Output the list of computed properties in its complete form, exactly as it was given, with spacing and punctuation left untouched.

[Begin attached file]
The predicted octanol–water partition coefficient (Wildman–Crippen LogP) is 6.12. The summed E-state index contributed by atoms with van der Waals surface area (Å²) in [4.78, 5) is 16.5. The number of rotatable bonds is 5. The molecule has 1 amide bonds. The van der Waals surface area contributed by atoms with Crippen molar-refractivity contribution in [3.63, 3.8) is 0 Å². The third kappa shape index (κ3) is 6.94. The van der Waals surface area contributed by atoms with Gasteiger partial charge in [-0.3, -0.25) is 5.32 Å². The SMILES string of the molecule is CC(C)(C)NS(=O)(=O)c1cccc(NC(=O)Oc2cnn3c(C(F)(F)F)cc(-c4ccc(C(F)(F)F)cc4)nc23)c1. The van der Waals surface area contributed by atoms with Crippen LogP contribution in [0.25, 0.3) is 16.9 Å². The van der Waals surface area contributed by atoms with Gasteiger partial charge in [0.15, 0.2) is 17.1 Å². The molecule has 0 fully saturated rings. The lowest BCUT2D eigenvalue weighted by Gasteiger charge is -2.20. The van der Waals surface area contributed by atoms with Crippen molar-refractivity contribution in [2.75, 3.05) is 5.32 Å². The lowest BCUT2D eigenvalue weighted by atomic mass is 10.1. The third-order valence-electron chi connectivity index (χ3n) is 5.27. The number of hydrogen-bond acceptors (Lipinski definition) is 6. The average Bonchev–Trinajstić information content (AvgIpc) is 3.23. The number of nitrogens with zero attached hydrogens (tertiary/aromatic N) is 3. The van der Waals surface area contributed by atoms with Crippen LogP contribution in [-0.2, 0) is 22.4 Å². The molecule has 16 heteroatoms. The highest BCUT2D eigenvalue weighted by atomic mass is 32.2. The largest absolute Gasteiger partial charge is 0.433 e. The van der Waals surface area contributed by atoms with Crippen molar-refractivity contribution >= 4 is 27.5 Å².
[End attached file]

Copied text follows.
The predicted octanol–water partition coefficient (Wildman–Crippen LogP) is 6.12. The summed E-state index contributed by atoms with van der Waals surface area (Å²) in [4.78, 5) is 16.5. The number of rotatable bonds is 5. The molecule has 1 amide bonds. The van der Waals surface area contributed by atoms with Crippen molar-refractivity contribution in [3.63, 3.8) is 0 Å². The third kappa shape index (κ3) is 6.94. The van der Waals surface area contributed by atoms with Gasteiger partial charge in [-0.3, -0.25) is 5.32 Å². The SMILES string of the molecule is CC(C)(C)NS(=O)(=O)c1cccc(NC(=O)Oc2cnn3c(C(F)(F)F)cc(-c4ccc(C(F)(F)F)cc4)nc23)c1. The van der Waals surface area contributed by atoms with Crippen LogP contribution in [0.25, 0.3) is 16.9 Å². The van der Waals surface area contributed by atoms with Gasteiger partial charge in [0.15, 0.2) is 17.1 Å². The molecule has 0 fully saturated rings. The lowest BCUT2D eigenvalue weighted by Gasteiger charge is -2.20. The van der Waals surface area contributed by atoms with Crippen molar-refractivity contribution in [2.75, 3.05) is 5.32 Å². The lowest BCUT2D eigenvalue weighted by atomic mass is 10.1. The third-order valence-electron chi connectivity index (χ3n) is 5.27. The number of hydrogen-bond acceptors (Lipinski definition) is 6. The average Bonchev–Trinajstić information content (AvgIpc) is 3.23. The number of nitrogens with zero attached hydrogens (tertiary/aromatic N) is 3. The van der Waals surface area contributed by atoms with Crippen LogP contribution in [-0.2, 0) is 22.4 Å². The molecule has 16 heteroatoms. The highest BCUT2D eigenvalue weighted by atomic mass is 32.2. The largest absolute Gasteiger partial charge is 0.433 e. The van der Waals surface area contributed by atoms with Crippen molar-refractivity contribution >= 4 is 27.5 Å².